For the seventh straight year, the Chicago Intellectual Property Alliance (CIPA) sponsored awards for the “Most Inventive” projects at the Chicago Student Science Fair. Attorneys, law students and other volunteers joined together to judge the projects in March at the Museum of Science and Industry.
Volunteers were drawn from the corporations, law schools, and law firms that are founders or members of CIPA. CIPA Science Fair Committee Co-Chair Sarah Kofflin is pictured (left) with this year’s winners.
The level of student inventiveness has been remarkable over the past seven years, and it is always challenging for CIPA to select its winners from many excellent projects. However, the challenge is made easier by the wonderful turnout of volunteer judges.
“CIPA matches the technical expertise and interest of law students and attorneys to the categories of the Science Fair. By fielding a large number of judges with an aptitude for science and technology, CIPA is able to look at all of the projects at the Science Fair and find those that best fit our awards criteria,”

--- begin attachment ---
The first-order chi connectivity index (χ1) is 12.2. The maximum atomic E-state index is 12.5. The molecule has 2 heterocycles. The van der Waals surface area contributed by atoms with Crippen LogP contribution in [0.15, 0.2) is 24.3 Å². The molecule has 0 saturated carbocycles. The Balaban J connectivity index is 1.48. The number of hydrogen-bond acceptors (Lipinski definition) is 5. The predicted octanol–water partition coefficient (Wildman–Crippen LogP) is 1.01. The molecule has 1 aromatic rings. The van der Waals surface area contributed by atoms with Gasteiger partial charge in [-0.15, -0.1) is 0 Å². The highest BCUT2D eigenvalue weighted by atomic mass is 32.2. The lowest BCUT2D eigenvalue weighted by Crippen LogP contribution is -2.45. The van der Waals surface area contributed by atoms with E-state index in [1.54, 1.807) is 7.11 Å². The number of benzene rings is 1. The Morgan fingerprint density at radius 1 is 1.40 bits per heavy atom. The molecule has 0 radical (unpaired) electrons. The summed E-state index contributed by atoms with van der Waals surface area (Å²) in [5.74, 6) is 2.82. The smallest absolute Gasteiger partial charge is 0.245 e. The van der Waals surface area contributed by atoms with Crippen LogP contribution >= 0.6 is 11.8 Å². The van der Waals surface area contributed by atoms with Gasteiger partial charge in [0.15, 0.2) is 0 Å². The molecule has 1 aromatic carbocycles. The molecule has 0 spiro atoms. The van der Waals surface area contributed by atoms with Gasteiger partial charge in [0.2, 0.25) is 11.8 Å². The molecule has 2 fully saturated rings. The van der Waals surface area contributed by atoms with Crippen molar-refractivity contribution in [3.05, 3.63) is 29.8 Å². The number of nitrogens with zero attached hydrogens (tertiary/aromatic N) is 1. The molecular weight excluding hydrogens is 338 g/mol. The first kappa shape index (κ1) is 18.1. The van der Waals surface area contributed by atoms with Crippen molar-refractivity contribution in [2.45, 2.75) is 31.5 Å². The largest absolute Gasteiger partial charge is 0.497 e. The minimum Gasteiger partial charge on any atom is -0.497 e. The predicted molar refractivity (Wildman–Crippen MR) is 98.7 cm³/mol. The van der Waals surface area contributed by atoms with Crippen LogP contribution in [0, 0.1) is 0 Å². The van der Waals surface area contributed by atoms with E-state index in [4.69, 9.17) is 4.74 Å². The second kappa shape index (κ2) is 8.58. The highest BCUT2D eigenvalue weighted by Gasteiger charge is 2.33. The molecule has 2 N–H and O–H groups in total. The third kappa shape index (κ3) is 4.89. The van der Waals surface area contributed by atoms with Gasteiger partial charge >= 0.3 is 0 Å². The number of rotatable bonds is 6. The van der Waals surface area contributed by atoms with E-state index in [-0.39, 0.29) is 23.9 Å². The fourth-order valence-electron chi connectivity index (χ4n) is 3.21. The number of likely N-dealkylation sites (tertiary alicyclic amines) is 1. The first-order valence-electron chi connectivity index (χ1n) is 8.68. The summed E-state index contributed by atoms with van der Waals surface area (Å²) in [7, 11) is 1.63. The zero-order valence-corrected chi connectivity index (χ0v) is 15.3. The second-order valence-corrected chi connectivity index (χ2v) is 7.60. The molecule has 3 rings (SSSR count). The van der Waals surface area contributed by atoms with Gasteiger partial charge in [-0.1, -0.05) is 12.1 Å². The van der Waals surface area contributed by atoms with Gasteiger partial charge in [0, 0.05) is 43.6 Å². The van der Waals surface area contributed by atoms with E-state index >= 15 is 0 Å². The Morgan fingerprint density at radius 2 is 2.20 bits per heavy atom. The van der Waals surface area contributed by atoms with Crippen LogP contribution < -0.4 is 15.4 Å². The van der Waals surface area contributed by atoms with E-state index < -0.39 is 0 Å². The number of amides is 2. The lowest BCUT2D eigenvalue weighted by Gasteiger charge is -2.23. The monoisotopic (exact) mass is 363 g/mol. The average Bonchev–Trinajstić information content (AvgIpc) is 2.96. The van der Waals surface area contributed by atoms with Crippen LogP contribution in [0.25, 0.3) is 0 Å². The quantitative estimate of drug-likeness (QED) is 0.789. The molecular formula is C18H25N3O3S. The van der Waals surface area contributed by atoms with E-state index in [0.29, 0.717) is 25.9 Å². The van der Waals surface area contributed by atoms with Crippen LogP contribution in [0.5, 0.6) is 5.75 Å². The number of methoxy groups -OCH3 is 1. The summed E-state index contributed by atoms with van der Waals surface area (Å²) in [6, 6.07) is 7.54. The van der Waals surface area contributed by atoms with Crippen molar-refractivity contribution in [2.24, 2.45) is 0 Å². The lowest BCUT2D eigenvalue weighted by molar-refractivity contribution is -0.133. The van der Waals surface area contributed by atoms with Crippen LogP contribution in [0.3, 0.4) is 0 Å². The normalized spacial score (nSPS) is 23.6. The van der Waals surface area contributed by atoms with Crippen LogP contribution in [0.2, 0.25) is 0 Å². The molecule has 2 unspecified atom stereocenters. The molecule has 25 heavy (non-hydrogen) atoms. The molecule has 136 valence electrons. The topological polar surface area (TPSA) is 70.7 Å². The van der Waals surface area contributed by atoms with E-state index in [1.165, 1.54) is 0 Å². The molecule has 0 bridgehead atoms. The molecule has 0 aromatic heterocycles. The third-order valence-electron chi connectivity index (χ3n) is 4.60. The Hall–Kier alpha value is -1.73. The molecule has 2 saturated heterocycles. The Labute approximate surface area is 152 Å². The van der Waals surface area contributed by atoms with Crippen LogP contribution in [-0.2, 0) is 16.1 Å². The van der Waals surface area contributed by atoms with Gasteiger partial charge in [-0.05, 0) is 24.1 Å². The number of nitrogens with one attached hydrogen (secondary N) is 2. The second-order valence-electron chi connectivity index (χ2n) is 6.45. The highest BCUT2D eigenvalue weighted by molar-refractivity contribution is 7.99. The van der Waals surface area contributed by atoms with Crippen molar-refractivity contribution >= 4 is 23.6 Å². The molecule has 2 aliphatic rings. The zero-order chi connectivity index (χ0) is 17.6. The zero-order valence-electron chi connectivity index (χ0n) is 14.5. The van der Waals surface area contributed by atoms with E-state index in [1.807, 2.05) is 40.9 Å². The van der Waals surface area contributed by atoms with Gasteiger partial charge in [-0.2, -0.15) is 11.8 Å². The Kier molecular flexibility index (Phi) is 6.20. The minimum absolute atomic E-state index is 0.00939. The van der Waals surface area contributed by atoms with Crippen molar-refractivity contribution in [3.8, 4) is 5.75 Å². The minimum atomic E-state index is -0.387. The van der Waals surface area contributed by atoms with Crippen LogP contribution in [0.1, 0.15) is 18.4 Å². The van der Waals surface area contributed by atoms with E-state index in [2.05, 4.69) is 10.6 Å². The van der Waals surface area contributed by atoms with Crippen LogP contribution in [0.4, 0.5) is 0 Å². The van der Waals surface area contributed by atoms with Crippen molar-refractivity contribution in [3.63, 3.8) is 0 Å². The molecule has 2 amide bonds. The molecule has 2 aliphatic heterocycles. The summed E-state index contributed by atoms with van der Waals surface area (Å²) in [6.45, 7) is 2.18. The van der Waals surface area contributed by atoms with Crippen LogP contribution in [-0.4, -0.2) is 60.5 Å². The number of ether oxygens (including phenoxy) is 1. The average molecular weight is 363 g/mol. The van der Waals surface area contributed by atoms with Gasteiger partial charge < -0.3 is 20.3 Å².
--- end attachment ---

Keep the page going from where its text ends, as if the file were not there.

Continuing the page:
explains Steven G. Parmelee, Science Fair committee co-chair and intellectual property attorney with Fitch, Even Tabin & Flannery.
This year, Philippe Chlenski of Lincoln Park won first place and a $500 award for his project. He is pictured at left with Sarah Kofflin. In addition to cash prizes, the first place winner also receives assistance with a patent application for his or her project if it appears to meet the criteria of patentability.
Daniela Flax of Lincoln Park won second place and a $300 cash award for her project. She is pictured at right with Sarah Kofflin. “Year after year, I am amazed by these bright high school students and their excellent science projects,” said Kofflin. “They do such a great job on them. We like to be able to reward that hard work and also let them know a little about intellectual property law.”
Alexander Tsinman and Caroline Teichner (at left), both of Chicago-Kent, participated this year as volunteer judges. In making its awards for the “Most Inventive” projects, CIPA looks for projects that demonstrate a new, practical application of technology. CIPA also hopes to provide the high school students with some basic information about intellectual property by providing an educational bulletin to all the students participating in the science fair.
The bulletin provides answers to frequently asked questions about patents and intellectual property and also points the reader to a variety of other resources for those seeking more information. This is in keeping with CIPA’s mission to promote Chicago as a vibrant center for the development and management of intellectual property, serving to link and assist organizations, companies, schools and individuals that share an interest in innovation and intellectual property.